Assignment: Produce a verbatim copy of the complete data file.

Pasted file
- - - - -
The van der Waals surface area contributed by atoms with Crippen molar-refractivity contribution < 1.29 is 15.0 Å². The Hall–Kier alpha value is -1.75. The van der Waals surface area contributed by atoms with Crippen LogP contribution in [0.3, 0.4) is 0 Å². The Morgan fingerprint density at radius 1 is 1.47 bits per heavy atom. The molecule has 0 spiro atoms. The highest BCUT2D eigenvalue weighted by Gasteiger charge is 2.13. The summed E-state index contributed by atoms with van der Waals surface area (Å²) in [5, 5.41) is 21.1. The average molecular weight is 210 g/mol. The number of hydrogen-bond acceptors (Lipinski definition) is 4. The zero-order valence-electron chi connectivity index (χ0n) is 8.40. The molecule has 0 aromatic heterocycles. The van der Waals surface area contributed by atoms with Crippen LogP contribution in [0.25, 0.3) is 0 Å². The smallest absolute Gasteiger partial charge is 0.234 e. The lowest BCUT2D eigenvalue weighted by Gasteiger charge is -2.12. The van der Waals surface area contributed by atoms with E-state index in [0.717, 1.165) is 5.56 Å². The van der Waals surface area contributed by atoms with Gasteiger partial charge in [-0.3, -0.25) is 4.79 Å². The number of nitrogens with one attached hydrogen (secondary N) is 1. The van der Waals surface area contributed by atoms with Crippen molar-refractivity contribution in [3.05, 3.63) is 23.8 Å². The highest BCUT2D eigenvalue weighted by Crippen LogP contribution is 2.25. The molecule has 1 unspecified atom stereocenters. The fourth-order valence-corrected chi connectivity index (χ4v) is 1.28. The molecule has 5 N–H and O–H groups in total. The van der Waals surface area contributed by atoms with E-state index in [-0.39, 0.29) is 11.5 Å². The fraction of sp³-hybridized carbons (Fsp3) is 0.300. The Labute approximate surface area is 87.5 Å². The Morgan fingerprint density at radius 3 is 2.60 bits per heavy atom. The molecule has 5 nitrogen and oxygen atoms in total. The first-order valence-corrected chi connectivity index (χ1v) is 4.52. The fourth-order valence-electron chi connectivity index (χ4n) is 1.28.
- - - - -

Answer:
The van der Waals surface area contributed by atoms with Crippen molar-refractivity contribution < 1.29 is 15.0 Å². The Hall–Kier alpha value is -1.75. The van der Waals surface area contributed by atoms with Crippen LogP contribution in [0.3, 0.4) is 0 Å². The Morgan fingerprint density at radius 1 is 1.47 bits per heavy atom. The molecule has 0 spiro atoms. The highest BCUT2D eigenvalue weighted by Gasteiger charge is 2.13. The summed E-state index contributed by atoms with van der Waals surface area (Å²) in [5, 5.41) is 21.1. The average molecular weight is 210 g/mol. The number of hydrogen-bond acceptors (Lipinski definition) is 4. The zero-order valence-electron chi connectivity index (χ0n) is 8.40. The molecule has 0 aromatic heterocycles. The van der Waals surface area contributed by atoms with Crippen LogP contribution in [0.25, 0.3) is 0 Å². The smallest absolute Gasteiger partial charge is 0.234 e. The lowest BCUT2D eigenvalue weighted by Gasteiger charge is -2.12. The van der Waals surface area contributed by atoms with E-state index in [0.717, 1.165) is 5.56 Å². The van der Waals surface area contributed by atoms with Gasteiger partial charge in [-0.3, -0.25) is 4.79 Å². The number of nitrogens with one attached hydrogen (secondary N) is 1. The van der Waals surface area contributed by atoms with Crippen molar-refractivity contribution in [3.05, 3.63) is 23.8 Å². The highest BCUT2D eigenvalue weighted by Crippen LogP contribution is 2.25. The molecule has 1 unspecified atom stereocenters. The fourth-order valence-corrected chi connectivity index (χ4v) is 1.28. The molecule has 5 N–H and O–H groups in total. The van der Waals surface area contributed by atoms with E-state index in [-0.39, 0.29) is 11.5 Å². The fraction of sp³-hybridized carbons (Fsp3) is 0.300. The Labute approximate surface area is 87.5 Å². The Morgan fingerprint density at radius 3 is 2.60 bits per heavy atom. The molecule has 5 nitrogen and oxygen atoms in total. The first-order valence-corrected chi connectivity index (χ1v) is 4.52. The fourth-order valence-electron chi connectivity index (χ4n) is 1.28.